An employment agreement is a contract between an employer and employee that outlines the terms of their relationship, such as the employee's salary and duties.
The relationship between an employer and employee is contractual even if no written document has been signed, and a written employment contract will add a degree of certainty about the terms of the employer-employee relationship, and both employer and employee will be protected should any dispute about the employment arise.
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This document contains a certain number of essential features, including:
In addition, this document sets out the employee's rate of pay and how and when payment will occur, and provides the employer with some flexibility to change the employee's job description.
An employment contract cannot violate the minimum statutory standards for minimum wage, timing of payment, maximum hours of work and payment for overtime, which are contained in provincial and territorial statutes cited below. There are also minimum statutory standards for notice of dismissal. If a clause breaches the statutory minimum standard for notice of dismissal, a court may replace the clause with the longer common law notice period, an issue that this document addresses by referring to the statutory minimums.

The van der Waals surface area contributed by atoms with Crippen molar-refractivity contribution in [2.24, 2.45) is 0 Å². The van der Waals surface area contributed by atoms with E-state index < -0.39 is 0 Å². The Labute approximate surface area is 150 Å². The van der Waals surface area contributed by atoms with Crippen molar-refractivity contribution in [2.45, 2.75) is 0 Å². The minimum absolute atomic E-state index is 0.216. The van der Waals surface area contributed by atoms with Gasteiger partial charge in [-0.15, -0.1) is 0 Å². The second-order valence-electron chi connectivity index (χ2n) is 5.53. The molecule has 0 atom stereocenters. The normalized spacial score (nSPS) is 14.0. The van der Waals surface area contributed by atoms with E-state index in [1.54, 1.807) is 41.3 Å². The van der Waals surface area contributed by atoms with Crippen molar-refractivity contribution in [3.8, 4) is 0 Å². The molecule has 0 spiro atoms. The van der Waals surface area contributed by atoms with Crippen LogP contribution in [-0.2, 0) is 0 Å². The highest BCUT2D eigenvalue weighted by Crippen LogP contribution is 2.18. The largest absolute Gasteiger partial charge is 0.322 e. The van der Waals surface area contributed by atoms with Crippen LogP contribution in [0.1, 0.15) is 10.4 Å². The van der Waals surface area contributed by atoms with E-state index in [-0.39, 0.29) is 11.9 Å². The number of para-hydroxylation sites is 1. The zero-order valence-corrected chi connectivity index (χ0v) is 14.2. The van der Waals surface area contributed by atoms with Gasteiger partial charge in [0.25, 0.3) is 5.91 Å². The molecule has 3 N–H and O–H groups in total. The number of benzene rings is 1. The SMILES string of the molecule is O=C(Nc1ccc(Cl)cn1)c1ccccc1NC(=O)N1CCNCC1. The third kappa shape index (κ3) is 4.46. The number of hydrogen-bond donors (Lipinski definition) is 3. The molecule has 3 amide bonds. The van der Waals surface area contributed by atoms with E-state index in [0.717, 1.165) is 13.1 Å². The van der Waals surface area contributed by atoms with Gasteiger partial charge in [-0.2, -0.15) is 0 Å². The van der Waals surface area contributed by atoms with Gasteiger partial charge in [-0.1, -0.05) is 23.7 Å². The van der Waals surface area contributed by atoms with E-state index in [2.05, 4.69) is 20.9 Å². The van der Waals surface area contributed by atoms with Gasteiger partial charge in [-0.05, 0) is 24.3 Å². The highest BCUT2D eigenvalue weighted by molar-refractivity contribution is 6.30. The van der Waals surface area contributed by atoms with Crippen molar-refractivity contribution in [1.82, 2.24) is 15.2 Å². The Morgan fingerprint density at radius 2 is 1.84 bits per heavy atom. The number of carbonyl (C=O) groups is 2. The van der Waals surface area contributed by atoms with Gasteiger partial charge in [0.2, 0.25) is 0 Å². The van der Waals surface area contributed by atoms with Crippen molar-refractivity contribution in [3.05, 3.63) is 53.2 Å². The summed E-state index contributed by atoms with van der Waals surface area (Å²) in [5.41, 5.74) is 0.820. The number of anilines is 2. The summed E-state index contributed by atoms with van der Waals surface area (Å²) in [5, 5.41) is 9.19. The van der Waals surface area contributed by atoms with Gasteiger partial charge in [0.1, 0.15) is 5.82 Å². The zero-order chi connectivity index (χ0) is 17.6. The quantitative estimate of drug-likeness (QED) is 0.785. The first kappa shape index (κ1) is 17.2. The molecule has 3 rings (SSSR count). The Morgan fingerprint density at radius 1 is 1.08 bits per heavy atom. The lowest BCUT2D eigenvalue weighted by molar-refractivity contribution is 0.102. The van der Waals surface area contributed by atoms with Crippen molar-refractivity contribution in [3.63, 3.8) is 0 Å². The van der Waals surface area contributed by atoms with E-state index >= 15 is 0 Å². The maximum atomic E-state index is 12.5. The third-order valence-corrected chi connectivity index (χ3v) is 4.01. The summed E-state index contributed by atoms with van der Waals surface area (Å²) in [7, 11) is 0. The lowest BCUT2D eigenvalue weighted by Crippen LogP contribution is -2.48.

This document also includes a confidentiality clause, and allows for other restrictive covenants to protect the legitimate proprietary interests of the employer and outline the scope of information which is deemed to be confidential, the duration of the restrictions, and the geographic area which the restrictions cover in order for the restrictive covenants to be enforceable. These clauses will restrict the rights of a former employee to compete with their former employer and to disclose confidential information learned while on the job.
In the area of employment law, the federal government only has jurisdiction over specific works and undertakings within exclusive federal constitutional jurisdiction, such as shipping, railways and banks. Therefore, the vast majority of employment relationships are governed by the laws of the province in which they are located.
All Canadian provinces have enacted legislation setting out minimum standards that govern the basic terms and conditions of employment, including minimum wage levels, vacation and holiday pay, hours of work, leaves of absence, notice periods for termination, and, in some jurisdictions, severance payments. Employers and employees are not permitted to contract out of these minimum standards, which are contained in the following legislations:
Alberta: Employment Standards Code (RSA 2000, Chapter E-09)
British Columbia: Employment Standards Act (RSBC, c 113)
Manitoba: Employment Standards Code (CCSM, c E110)
Northwest Territories: Employment Standards Act (SNWT 2008, c 13)
Nunavut: Labour Standards Act (RSNWT (Nu) 1988, c L-1)
Ontario: Employment Standards Act (SO 2000, c 41)
New Brunswick: Employment Standards Act (SNB, c E-7.2)
Saskatchewan: Saskatchewan Employment Act (SS, S-15.1)
Yukon: Employment Standards Act (RSY 2002, c 72)
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